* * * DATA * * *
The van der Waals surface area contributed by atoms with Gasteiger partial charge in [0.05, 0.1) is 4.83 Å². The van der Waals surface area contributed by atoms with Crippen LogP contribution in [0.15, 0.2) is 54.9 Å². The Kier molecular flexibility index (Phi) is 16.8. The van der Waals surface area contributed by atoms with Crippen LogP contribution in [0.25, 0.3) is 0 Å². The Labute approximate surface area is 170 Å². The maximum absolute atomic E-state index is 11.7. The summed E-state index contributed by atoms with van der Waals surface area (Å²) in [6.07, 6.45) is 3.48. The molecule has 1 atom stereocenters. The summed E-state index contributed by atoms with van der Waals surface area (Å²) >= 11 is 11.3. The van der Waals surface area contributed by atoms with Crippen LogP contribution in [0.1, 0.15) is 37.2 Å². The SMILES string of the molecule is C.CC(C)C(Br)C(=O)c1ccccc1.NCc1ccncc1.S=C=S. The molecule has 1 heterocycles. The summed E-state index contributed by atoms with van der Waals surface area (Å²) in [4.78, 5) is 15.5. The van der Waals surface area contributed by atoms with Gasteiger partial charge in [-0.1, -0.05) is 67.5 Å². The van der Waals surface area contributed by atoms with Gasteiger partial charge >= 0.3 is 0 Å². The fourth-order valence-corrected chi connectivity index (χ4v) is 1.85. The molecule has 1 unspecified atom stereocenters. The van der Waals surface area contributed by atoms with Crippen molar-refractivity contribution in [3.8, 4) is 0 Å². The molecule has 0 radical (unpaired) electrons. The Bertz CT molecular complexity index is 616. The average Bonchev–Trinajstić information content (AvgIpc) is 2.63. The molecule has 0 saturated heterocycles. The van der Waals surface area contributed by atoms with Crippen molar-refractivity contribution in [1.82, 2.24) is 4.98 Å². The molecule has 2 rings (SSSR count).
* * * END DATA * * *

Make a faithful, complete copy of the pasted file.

The van der Waals surface area contributed by atoms with Gasteiger partial charge in [0.05, 0.1) is 4.83 Å². The van der Waals surface area contributed by atoms with Crippen LogP contribution in [0.15, 0.2) is 54.9 Å². The Kier molecular flexibility index (Phi) is 16.8. The van der Waals surface area contributed by atoms with Crippen LogP contribution in [0.25, 0.3) is 0 Å². The Labute approximate surface area is 170 Å². The maximum absolute atomic E-state index is 11.7. The summed E-state index contributed by atoms with van der Waals surface area (Å²) in [6.07, 6.45) is 3.48. The molecule has 1 atom stereocenters. The summed E-state index contributed by atoms with van der Waals surface area (Å²) >= 11 is 11.3. The van der Waals surface area contributed by atoms with Crippen LogP contribution in [0.1, 0.15) is 37.2 Å². The SMILES string of the molecule is C.CC(C)C(Br)C(=O)c1ccccc1.NCc1ccncc1.S=C=S. The molecule has 1 heterocycles. The summed E-state index contributed by atoms with van der Waals surface area (Å²) in [4.78, 5) is 15.5. The van der Waals surface area contributed by atoms with Gasteiger partial charge in [-0.1, -0.05) is 67.5 Å². The van der Waals surface area contributed by atoms with Gasteiger partial charge >= 0.3 is 0 Å². The fourth-order valence-corrected chi connectivity index (χ4v) is 1.85. The molecule has 1 unspecified atom stereocenters. The van der Waals surface area contributed by atoms with Crippen molar-refractivity contribution in [3.8, 4) is 0 Å². The molecule has 0 radical (unpaired) electrons. The Bertz CT molecular complexity index is 616. The average Bonchev–Trinajstić information content (AvgIpc) is 2.63. The molecule has 0 saturated heterocycles. The van der Waals surface area contributed by atoms with Crippen molar-refractivity contribution in [1.82, 2.24) is 4.98 Å². The molecule has 2 rings (SSSR count).